Thérèse Coffey has had a consistent pro-life record since becoming Member of Parliament.
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A member of British Prime Minister Liz Truss’ cabinet has come under fire for her record of anti-abortion statements and votes.
Thérèse Coffey, a Catholic who has served as a Member of Parliament and Secretary of State for Work and Pensions, was appointed September 7 as Secretary for Health and Social Care.
Truss, who previously served as Foreign Minister, became Prime Minister on September 6 after winning a race to lead Britain’s Conservative Party following the resignation of Prime Minister Boris Johnson. It turned out to be Queen Elizabeth II’s last public act to receive Truss at Balmoral Castle in Scotland and ask her to form a government. Truss was the late Queen’s 15th prime minister in her 70-year reign.
In addition to naming Coffey as Health Secretary, she also appointed her Deputy Prime Minister, making her the first woman to serve in that role.
Coffey was campaign manager for Truss in the Parliamentary stages of the 2022 Conservative Party leadership election.
Almost immediately after Coffey accepted the position of Health Secretary, a pro-abortion organization accused her of allowing her “personal beliefs” to influence public policy.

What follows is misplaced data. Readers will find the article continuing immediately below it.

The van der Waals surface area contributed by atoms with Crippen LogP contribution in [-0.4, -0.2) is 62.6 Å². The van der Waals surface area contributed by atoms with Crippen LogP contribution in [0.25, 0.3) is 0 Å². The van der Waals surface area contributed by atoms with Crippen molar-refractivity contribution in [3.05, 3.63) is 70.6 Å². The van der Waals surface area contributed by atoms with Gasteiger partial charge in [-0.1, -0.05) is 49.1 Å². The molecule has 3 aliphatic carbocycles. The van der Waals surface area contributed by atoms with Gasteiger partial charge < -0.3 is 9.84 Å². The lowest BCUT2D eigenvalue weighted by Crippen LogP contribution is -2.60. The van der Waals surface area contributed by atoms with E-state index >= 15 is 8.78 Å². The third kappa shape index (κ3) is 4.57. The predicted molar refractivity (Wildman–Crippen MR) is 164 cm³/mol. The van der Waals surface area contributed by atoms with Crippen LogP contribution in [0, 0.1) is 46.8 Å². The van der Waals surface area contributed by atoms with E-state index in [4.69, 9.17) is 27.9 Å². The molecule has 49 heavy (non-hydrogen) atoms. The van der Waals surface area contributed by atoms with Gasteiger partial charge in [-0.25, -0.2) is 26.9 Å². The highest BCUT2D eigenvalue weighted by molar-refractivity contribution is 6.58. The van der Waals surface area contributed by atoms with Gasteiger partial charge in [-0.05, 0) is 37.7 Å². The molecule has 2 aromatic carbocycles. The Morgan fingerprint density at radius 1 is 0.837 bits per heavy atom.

“To have a health secretary who would place their personal beliefs above expert clinical guidance is deeply concerning,” Clare Murphy, chief executive of the British Pregnancy Advisory Service (BPAS), told the BBC. What matters is whether such a government official’s “personal convictions stand in the way of women’s ability to act on their own,” Murphy said.
According to Catherine Robinson, spokesperson for Right To Life UK, BPAS is “the UK’s largest abortion provider.”
Coffey voted recently against making abortion pills — introduced during the COVID-19 pandemic — permanently available for at-home use in England and Wales, according to the BBC. Her vote was in the minority, but Murphy accused her of voting “against the advice of leading medical bodies including Royal College of Obstetricians and Gynecologists, the Royal College of Midwives and the BMA.”
According to Catholic News Agency, Coffey has “long described herself as a practicing Catholic.”
BPAS’s Murphy said that Great Britain needs a health secretary “who wants to improve access to a medical procedure that one in three women will need in their lifetime, not impose further restrictions.” But Coffey said that as health secretary, she would focus on “what the vast majority of people use the NHS” for, what she termed A,B,C, and D: ambulances, backlogs, care, doctors and dentists.